Search results for: the-myth-of-state

The Myth of the State

Author : Ernst Cassirer
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Examines the nature and functions of myth and its role in the development of political thought from the time of the ancient Greeks to the twentieth century

The Myth of the Welfare State

Author : Jack D. Douglas
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The Myth of the Welfare Stale is a basic and sweeping explanation of the rise and fall of great powers, and of the profound impacts of these megastates on ordinary lives. Its central theme is the rise of bureaucratic collectivization in American society. It is Douglas's conviction, which he supports with a wealth of detail, that statist bureaucracies produce siagnation, often exacerbated by inflation, which in turn produces the waning of state power.Douglas has his own set of ""isms"" that require concerted attention: mass mediated rationalism, scientism, technologism, credentialism, and expertism. People who make policies have little, if any, awareness of the actual way social processes evolve: agricultural policy is set by people who know little of farming, arid manufacturing policy is set by people who have never set foot on a factory floor. In light of this ""soaring average ignorance,"" it is little wonder that policy-making has Alice-in-Wonderland characteristics and effects.Douglas sees the notion of a welfare state as a contradiction in terms; its widespread insinuation into the culture is made possible by its weak mythological form and benign-sounding characteristics. In fact, welfare states in whatever form they appear have failed in their purpose: to redistribute income or increase real wealth. The megastates are the source of social instability and economic downturn. They grow like a tidal drift. They start out to correct the historical grievances of the laissez-faire states, only to increase the problems they seek to correct. In this, the welfare state is a weakened form of the totalitarian state, producing similarly unhappy results.Professor Douglas has produced a work of ""anti-policy"" - arguing that freedom leavened by an ordinary sense of self-interest and social concern can overcome the shortfalls of the megastates and their myth-making, self-serving, propensities.

The Myth of the Powerless State

Author : Linda Weiss
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It is widely claimed that as the integration of the world economy advances, national governments are becoming less relevant, losing their powers not only to influence macroeconomic outcomes and to implement social programmes, but to determine strategies for managing the industrial economy. In the face of such claims of state powerlessness, this book proposes that what lies behind some of the most successful economics today is a series of state-informed and state-embedded institutions for governing the economy. The book's central proposition is that the impact of external economic pressures is to a large degree domestically determined, varying in important measure according to the robustness or weakness of national institutions. This thesis is advanced through an analysis of the sources and varieties of state capacity for governing industrial transformation. Focusing on the unravelling of Sweden's distributive model of adjustment, on the evolution of developmental states in East Asia, as well as on the parallel strengths of the German and Japanese systems of industrial co-ordination, it is shown how different types of state capacity - "developmental", "distributive" and "dual" - impact on industrial vitality and domestic adjustment to the international economy. The comparative perspective developed in this study indicates that, as world economic integration proceeds, state capabilities will matter more rather than less in fostering social well-being and wealth creation. This book will be essential reading for 2nd- and 3rd-year undergraduates in comparative politics, political economy and political sociology as well as to all those who have an interest in the nature and prospects of the state in the face of changes to the world economy.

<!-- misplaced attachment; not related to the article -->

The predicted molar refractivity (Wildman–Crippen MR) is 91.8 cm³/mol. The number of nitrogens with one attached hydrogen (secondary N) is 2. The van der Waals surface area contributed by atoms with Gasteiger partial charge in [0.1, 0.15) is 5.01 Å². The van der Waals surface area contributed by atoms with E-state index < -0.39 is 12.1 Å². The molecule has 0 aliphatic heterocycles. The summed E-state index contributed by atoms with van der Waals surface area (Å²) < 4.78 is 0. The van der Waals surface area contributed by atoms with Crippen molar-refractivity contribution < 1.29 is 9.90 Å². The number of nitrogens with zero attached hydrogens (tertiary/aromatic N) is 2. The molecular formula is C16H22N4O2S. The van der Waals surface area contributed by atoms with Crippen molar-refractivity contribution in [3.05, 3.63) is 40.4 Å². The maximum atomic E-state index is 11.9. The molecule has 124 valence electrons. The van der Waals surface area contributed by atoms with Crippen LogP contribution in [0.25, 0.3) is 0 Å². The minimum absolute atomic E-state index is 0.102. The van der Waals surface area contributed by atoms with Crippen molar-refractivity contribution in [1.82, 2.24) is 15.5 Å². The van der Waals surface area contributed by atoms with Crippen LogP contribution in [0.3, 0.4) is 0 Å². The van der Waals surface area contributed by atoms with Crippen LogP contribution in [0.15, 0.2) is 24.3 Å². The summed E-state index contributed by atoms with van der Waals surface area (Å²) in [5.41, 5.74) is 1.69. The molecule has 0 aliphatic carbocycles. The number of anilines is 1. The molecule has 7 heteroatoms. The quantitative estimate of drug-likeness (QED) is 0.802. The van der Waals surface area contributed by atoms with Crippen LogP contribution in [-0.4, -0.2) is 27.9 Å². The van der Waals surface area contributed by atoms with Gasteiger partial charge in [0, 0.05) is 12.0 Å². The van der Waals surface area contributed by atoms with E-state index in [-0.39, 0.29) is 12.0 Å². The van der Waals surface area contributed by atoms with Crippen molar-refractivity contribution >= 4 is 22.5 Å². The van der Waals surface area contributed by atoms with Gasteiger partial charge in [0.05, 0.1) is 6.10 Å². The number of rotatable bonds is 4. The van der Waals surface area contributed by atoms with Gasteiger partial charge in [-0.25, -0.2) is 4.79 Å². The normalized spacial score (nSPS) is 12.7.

Theopolitical Imagination

Author : William T. Cavanaugh